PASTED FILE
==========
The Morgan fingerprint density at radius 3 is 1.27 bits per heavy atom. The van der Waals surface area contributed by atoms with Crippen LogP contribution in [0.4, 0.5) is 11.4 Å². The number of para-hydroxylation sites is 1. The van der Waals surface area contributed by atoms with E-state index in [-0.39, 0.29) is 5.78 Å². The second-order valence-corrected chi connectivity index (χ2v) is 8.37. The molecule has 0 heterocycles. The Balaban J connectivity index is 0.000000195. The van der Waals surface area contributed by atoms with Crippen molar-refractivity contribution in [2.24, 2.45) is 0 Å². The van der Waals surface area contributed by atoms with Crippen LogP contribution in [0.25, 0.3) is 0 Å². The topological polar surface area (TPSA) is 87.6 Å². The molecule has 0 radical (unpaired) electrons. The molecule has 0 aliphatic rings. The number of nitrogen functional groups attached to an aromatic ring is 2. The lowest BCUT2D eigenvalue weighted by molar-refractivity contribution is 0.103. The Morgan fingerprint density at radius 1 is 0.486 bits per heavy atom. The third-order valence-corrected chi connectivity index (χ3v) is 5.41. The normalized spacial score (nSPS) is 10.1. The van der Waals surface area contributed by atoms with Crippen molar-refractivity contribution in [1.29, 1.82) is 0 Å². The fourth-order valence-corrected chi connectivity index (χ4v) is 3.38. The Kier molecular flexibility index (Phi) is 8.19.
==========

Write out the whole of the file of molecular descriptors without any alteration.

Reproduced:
The Morgan fingerprint density at radius 3 is 1.27 bits per heavy atom. The van der Waals surface area contributed by atoms with Crippen LogP contribution in [0.4, 0.5) is 11.4 Å². The number of para-hydroxylation sites is 1. The van der Waals surface area contributed by atoms with E-state index in [-0.39, 0.29) is 5.78 Å². The second-order valence-corrected chi connectivity index (χ2v) is 8.37. The molecule has 0 heterocycles. The Balaban J connectivity index is 0.000000195. The van der Waals surface area contributed by atoms with Crippen molar-refractivity contribution in [2.24, 2.45) is 0 Å². The van der Waals surface area contributed by atoms with Crippen LogP contribution in [0.25, 0.3) is 0 Å². The topological polar surface area (TPSA) is 87.6 Å². The molecule has 0 radical (unpaired) electrons. The molecule has 0 aliphatic rings. The number of nitrogen functional groups attached to an aromatic ring is 2. The lowest BCUT2D eigenvalue weighted by molar-refractivity contribution is 0.103. The Morgan fingerprint density at radius 1 is 0.486 bits per heavy atom. The third-order valence-corrected chi connectivity index (χ3v) is 5.41. The normalized spacial score (nSPS) is 10.1. The van der Waals surface area contributed by atoms with Crippen molar-refractivity contribution in [1.29, 1.82) is 0 Å². The fourth-order valence-corrected chi connectivity index (χ4v) is 3.38. The Kier molecular flexibility index (Phi) is 8.19.